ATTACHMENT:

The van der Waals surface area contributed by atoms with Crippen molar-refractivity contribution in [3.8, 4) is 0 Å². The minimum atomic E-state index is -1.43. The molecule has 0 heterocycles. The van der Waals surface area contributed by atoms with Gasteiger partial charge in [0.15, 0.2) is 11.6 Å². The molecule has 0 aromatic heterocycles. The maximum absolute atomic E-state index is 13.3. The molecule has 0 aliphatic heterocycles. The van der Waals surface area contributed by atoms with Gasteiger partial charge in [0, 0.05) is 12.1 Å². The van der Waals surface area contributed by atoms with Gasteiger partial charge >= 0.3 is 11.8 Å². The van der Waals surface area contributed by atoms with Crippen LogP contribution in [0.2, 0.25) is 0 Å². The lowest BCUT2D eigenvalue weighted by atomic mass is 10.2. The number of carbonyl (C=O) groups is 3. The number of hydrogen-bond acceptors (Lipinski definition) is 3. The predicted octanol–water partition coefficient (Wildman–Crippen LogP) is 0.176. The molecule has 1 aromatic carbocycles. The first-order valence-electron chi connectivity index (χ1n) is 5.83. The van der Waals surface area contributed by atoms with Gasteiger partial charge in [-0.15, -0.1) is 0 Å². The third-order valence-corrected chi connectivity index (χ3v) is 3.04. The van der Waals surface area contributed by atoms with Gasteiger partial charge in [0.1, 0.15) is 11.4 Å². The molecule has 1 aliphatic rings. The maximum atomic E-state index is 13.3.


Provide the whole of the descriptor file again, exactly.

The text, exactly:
The van der Waals surface area contributed by atoms with Crippen molar-refractivity contribution in [3.8, 4) is 0 Å². The minimum atomic E-state index is -1.43. The molecule has 0 heterocycles. The van der Waals surface area contributed by atoms with Gasteiger partial charge in [0.15, 0.2) is 11.6 Å². The molecule has 0 aromatic heterocycles. The maximum absolute atomic E-state index is 13.3. The molecule has 0 aliphatic heterocycles. The van der Waals surface area contributed by atoms with Gasteiger partial charge in [0, 0.05) is 12.1 Å². The van der Waals surface area contributed by atoms with Gasteiger partial charge >= 0.3 is 11.8 Å². The van der Waals surface area contributed by atoms with Crippen LogP contribution in [0.2, 0.25) is 0 Å². The lowest BCUT2D eigenvalue weighted by atomic mass is 10.2. The number of carbonyl (C=O) groups is 3. The number of hydrogen-bond acceptors (Lipinski definition) is 3. The predicted octanol–water partition coefficient (Wildman–Crippen LogP) is 0.176. The molecule has 1 aromatic carbocycles. The first-order valence-electron chi connectivity index (χ1n) is 5.83. The van der Waals surface area contributed by atoms with Gasteiger partial charge in [-0.15, -0.1) is 0 Å². The third-order valence-corrected chi connectivity index (χ3v) is 3.04. The van der Waals surface area contributed by atoms with Gasteiger partial charge in [0.1, 0.15) is 11.4 Å². The molecule has 1 aliphatic rings. The maximum atomic E-state index is 13.3.